Medicaid Facts

Did you know?

When it comes to Medicaid, there is a lot of misinformation and misunderstanding out there. Medicaid provides health insurance coverage to people who may be experiencing low incomes, people with disabilities, and people who are older. Here are some facts about Medicaid.

Medicaid improves the health of children.          

Nearly 67 percent of children under the age of five and covered by Medicaid get a yearly well-child appointment.

Well-child visits are important for the overall health of a child. In addition to providing recommended immunizations to prevent illness, these appointments assess a child’s development. This includes tracking growth, developmental milestones, social behaviors and more.

Kids covered by Medicaid get the care they need and also experience long-term health and economic gains as adults, including better health status, higher educational attainment and higher earnings.

48% of children enrolled in Medicaid had a preventive dental exam in the last year.

Early and routine checkups help prevent cavities and tooth decay which can lead to problems with eating, speaking, playing and even learning.


Medicaid helps pregnant moms give birth to healthy babies.

Medicaid covers 43% of births in the United States.

Pregnant women in the United States continue to experience adverse maternal and birth outcomes. In fact, the rate of preterm births continues to rise and has now reached one in every ten. Low birthweight is also on the rise. Infants born preterm or low birthweight are at an increased risk for experiencing physical disabilities and developmental impairments throughout their lives.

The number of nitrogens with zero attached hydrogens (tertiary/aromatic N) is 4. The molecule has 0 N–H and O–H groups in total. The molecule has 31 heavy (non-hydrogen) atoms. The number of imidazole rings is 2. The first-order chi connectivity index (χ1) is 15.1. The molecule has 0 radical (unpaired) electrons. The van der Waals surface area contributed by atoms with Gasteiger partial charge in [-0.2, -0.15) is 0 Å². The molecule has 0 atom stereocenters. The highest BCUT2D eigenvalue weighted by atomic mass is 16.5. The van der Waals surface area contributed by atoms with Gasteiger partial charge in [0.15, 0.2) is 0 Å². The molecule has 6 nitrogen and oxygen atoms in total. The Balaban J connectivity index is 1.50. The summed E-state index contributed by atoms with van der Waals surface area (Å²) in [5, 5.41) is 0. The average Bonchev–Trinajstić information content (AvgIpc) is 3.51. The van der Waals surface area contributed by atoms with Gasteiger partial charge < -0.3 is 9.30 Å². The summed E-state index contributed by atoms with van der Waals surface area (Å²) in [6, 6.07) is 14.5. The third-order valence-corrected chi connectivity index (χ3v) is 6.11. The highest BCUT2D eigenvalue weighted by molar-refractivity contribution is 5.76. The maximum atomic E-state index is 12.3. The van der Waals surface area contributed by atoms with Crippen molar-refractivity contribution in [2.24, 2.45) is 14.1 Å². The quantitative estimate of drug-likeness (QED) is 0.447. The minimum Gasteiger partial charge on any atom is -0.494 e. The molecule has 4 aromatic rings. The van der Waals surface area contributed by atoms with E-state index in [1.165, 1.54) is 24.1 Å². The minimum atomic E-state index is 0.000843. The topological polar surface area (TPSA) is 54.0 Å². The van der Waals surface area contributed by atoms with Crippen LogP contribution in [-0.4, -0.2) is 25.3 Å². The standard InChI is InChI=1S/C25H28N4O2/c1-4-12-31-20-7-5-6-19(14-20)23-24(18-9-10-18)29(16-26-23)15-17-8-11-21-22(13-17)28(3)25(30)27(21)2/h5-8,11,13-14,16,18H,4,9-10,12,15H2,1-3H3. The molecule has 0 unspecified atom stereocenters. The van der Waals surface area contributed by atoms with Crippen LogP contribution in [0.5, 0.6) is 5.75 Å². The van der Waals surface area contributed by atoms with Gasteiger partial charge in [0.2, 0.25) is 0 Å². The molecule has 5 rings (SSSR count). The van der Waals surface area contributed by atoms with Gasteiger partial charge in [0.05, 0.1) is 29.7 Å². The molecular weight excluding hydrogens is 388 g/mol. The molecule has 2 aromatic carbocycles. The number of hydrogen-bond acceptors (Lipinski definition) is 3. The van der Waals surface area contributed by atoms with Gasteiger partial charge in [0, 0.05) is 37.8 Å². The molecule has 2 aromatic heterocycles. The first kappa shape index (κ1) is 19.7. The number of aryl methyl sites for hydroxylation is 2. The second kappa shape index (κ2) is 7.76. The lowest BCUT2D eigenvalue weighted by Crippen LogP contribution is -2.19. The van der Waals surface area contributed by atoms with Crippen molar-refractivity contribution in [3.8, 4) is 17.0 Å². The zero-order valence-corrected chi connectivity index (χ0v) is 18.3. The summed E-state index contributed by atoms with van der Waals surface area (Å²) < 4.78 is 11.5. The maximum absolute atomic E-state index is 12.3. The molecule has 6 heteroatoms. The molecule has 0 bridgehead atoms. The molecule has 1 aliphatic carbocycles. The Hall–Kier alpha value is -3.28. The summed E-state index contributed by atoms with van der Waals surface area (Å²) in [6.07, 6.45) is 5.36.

The average cost of medical care for a baby born without complications is $4,550 in the first year.

The average cost of medical care for a premature or low birthweight baby is $49,000 in the first year.

Medicaid supports healthy pregnancies, offering health care and support before, during and after pregnancy for better outcomes.

Source: America’s Health Rankings, 2018 Report

Medicaid provides a short-term safety net for those who are struggling financially.

Of able-bodied adults who are covered by Medicaid expansion, 62% are already working or in school & 12% are looking for work.

Access to health insurance, including Medicaid, directly contributed to cutting poverty by almost one quarter.

The majority of people receiving Medicaid are enrolled in the program for less than 2 years.

Source: Health Affairs, “Estimating the Effect of Health Insurance and Other Social Programs on Poverty Under the Affordable Care Act.”


Medicaid is widely supported.

Polling suggests that Medicaid has broad support across political parties.

What is the difference between Medicaid and Medicare?


  • Provides health insurance to low-income children and some parents, seniors and individuals with disabilities
  • Provides medical care and long-term care coverage
  • Has eligibility rules based on income and categorical criteria
  • Receives state and federal funding
  • Administered on a state level, within federal guidelines



  • Provides health insurance for seniors aged 65 years and older, and for some people with disabilities
  • Provides medical care coverage, but very limited long-term care coverage
  • Has no income limit
  • Receives federal funding collected by payroll deduction 
  • Administered on a federal level 

Dually Eligible

  • Provides health insurance for seniors aged 65 years and older and people with disabilities
  • Provides medical care coverage through Medicare and long-term care coverage through Medicaid
  • Must meet state-set income eligibility standards
  • Funded by both the state and federal government
  • Administered on state level, within federal guidelines
  • Medicaid is considered payer of last resort

Related Content

Show More Results

Get updates on Medicaid topics you care about

Be the first to know about relevant news & insights by subscribing to our newsletter.